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New Zealand Music Features


The coronavirus pandemic has forced us apart and led us to connect through our screens. As much as social media claims to bring people together, we all know it's no replacement for the real McCoy. Being together in the same room is one thing, but the Slow Note Festival, taking place in Wellington later this month, elevates the ethos of connection to another level. Callum Campbell spoke to organiser Josh Finegan about how they foster connection through the event and mitigate the threat of being shutdown at a moment's notice.

by Callum Campbell

Callum is a hipster who lives in Upper Hutt and noodles around on synthesisers.

Josh Finegan. Photo: Ben Howe

At this stage, many New Zealanders would relish the opportunity to be amongst a crowd, watching music being performed before their eyes. Slow Note, an all-ages music and poetry festival, offers that. Their press release, however, alludes to more: "Eschewing any particular style or medium, Slow Note is focused on bringing communities together through a shared ethos of connection and emotion."

This isn't just a gathering of like-minded strangers in a room, then. Organiser Josh Finegan has put thought and care into the festival's curation, booking of spaces and scheduling of performances to ensure that the ethos of connection and emotion flows through the event. So what does this look like? When it came to booking artists, curating a consistent sonic palette was less of a priority. Finegan focused more so on artists, whether poets or musicians, who are passionate and emotion-driven in their work. Whose work has a visceral, emotional integrity.

Selecting spaces to host a festival that emphasises connection and emotion is a trickier proposition, given that many musical spaces are provided as is. For this reason, Finegan chose community spaces - halls, community centres, bowling clubs - for Slow Note 2021. "It's a lot more challenging when you're starting [with a commercial venue] as a starting point versus where you're able to build from scratch and you can have that as the first principles and build up from that." These types of spaces allow for a different type of experience. They're less packed, more space for seating and where possible, wheelchair accessible. 

The idea is that the event is more accessible than many events or venues often are. It's designed to be a less intense experience than what many think of at the thought of 'music festivals,' and accessible in the sense that the spaces and the line up represent what many music fans care about. Slow Note aims to be "more accessible for more people; [...] people that don't necessarily want to go to the centre of town or quite packed venues, lots of booze and all that sort of stuff," says Finegan. The festival includes daytime and early evening sets also, which contributes to a less intimidating atmosphere.

This isn't the first instalment of Slow Note; that one took place in 2019. It was inspired by the Sad by Sad South Festival that took place in Wellington in 2017. SxSS embodied similar principles to Slow Note, where the focus was on "artistic expression as opposed to just rock bands," and it was held in unconventional spaces. Coming from Palmerston North where a similar ethos has already established around the all-ages scene connected to venues like The Stomach, Finegan saw an opportunity to continue this legacy in Wellington - where the all-ages scene is less prominent.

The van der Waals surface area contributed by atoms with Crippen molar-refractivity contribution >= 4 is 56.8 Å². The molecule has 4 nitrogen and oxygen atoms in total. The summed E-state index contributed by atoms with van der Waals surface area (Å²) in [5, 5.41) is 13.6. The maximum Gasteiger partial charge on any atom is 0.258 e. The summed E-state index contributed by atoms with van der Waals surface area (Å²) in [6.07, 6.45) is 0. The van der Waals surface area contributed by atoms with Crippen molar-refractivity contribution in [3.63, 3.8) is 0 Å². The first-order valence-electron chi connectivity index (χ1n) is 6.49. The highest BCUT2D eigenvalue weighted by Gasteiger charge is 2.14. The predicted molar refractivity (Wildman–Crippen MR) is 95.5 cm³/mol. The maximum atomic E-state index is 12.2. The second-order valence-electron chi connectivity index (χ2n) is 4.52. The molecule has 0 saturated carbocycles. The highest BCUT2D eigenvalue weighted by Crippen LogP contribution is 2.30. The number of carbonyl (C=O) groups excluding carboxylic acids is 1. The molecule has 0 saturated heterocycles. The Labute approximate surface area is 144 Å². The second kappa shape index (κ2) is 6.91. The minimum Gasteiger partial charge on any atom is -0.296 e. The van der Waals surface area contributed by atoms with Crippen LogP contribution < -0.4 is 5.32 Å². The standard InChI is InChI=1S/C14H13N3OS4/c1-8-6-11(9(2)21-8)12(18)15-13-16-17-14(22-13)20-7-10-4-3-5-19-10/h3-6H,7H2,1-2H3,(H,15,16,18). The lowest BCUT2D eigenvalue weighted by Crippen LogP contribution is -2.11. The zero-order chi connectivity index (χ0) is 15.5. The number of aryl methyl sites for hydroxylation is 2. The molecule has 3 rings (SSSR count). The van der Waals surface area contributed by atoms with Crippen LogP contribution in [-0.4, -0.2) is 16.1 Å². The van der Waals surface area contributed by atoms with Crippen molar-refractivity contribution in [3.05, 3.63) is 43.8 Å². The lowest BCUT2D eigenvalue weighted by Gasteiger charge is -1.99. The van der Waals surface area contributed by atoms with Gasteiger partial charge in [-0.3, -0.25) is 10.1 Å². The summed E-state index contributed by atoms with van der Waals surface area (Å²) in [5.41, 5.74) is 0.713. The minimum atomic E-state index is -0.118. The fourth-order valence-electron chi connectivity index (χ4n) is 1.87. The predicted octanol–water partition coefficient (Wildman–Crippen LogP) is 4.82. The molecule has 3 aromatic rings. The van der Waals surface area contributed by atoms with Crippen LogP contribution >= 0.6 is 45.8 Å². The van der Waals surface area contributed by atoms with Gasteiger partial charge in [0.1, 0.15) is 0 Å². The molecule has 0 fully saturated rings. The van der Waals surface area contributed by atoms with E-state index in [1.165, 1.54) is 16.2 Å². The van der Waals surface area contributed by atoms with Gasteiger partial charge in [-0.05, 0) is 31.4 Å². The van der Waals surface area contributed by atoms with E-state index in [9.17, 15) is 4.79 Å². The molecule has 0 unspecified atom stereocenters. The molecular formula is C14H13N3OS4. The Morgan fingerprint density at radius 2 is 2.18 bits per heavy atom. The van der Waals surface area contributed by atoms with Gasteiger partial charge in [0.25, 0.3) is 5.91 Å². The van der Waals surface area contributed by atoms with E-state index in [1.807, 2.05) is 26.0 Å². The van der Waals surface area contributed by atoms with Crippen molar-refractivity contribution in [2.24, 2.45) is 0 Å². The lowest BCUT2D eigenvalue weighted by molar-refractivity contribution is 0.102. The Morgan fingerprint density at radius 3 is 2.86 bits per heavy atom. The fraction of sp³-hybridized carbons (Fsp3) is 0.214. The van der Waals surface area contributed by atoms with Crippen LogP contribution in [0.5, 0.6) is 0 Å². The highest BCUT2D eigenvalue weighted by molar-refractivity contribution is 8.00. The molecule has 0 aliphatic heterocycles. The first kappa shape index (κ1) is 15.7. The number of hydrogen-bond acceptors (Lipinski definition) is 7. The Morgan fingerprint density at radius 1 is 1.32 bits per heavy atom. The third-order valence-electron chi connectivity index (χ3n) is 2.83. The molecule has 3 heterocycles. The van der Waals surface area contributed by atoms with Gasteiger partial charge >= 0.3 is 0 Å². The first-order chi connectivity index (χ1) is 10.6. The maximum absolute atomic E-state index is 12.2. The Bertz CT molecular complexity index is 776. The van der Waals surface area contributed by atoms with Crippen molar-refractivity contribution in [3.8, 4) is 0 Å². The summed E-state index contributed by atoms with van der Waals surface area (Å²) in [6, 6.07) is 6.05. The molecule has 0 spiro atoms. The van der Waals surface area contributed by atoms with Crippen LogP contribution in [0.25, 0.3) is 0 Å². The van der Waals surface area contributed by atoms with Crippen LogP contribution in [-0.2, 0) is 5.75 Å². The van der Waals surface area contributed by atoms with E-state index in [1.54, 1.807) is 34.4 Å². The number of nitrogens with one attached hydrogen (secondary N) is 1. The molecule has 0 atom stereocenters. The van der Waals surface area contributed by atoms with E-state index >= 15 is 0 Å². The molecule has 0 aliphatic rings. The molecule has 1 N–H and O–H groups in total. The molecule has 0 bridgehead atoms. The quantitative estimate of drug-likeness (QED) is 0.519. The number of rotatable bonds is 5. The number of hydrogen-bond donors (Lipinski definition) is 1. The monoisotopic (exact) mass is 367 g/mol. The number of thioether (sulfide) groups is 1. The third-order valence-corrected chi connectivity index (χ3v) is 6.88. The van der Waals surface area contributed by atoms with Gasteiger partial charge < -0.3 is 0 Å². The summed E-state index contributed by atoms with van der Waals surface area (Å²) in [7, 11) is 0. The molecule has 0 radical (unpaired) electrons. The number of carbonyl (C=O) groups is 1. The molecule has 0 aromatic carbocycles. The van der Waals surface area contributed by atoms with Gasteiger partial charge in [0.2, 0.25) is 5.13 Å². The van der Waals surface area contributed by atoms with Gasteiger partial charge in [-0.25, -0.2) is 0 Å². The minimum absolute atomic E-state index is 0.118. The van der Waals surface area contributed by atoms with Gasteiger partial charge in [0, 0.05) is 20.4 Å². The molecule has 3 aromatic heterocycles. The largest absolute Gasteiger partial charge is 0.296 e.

The beauty of the 2019 edition was that people who went to see a specific band ended up discovering their new favourite poets; and vice versa. Slow Note 2021 offers similar opportunities, with poets and musicians alike sharing six stages at four venues throughout the whole weekend of 26-28 November. The evening shows feature a main stage in a hall, then a side room within the same venue for a second stage. Attendees are free to wander in-between or chill out and connect with other festival goers, as naturally happened at the 2019 event also. This year's line up features musical acts such as Womb, Soft Plastics and Recitals, and poetry performances from Stacey Teague and Ash Davida Jane. Full line up below.  

Slow Note Festival poster

So what happened to Slow Note 2020 then? It was planned for April 2020, right amongst the early days of New Zealand's response to the pandemic; which scuppered the whole thing. Planning this year's event has been "like musical chairs" for Finegan, who has already had to reschedule the event. He has built contingencies into the organisation process such as booking backup dates for venues and for the large part, inviting artists to perform who are already based in Wellington - which differs from the nationwide approach to booking the 2019 event. 

Beyond the musical chairs, Finegan is "cautiously optimistic" that no more rescheduling will be necessary. He has found gig-goers to now be relatively used to Level 2 protocols for attending shows, and the vaccination rates in Wellington are positive. While the event may be too soon for vaccine passports, Finegan welcomes these for the certainty of safety that they will provide. Because while "limited capacity is one part of [ensuring safety], [we're] also not wanting to run an event where, we're [...] a little unsure of whether we're running it safely or not. It would be having confidence that whatever precautions there were in terms of a vaccine passport, if they were available to be in place we would have them in place." Finegan is confident that the event will go ahead in November, however will postpone it to early 2022 if necessary. Fingers crossed that the days of postponements are numbered and we can return to attending events together, in person, and safely.

Slow Note Festival is taking place from November 26-28 in Wellington. Tickets are available from Under The Radar.


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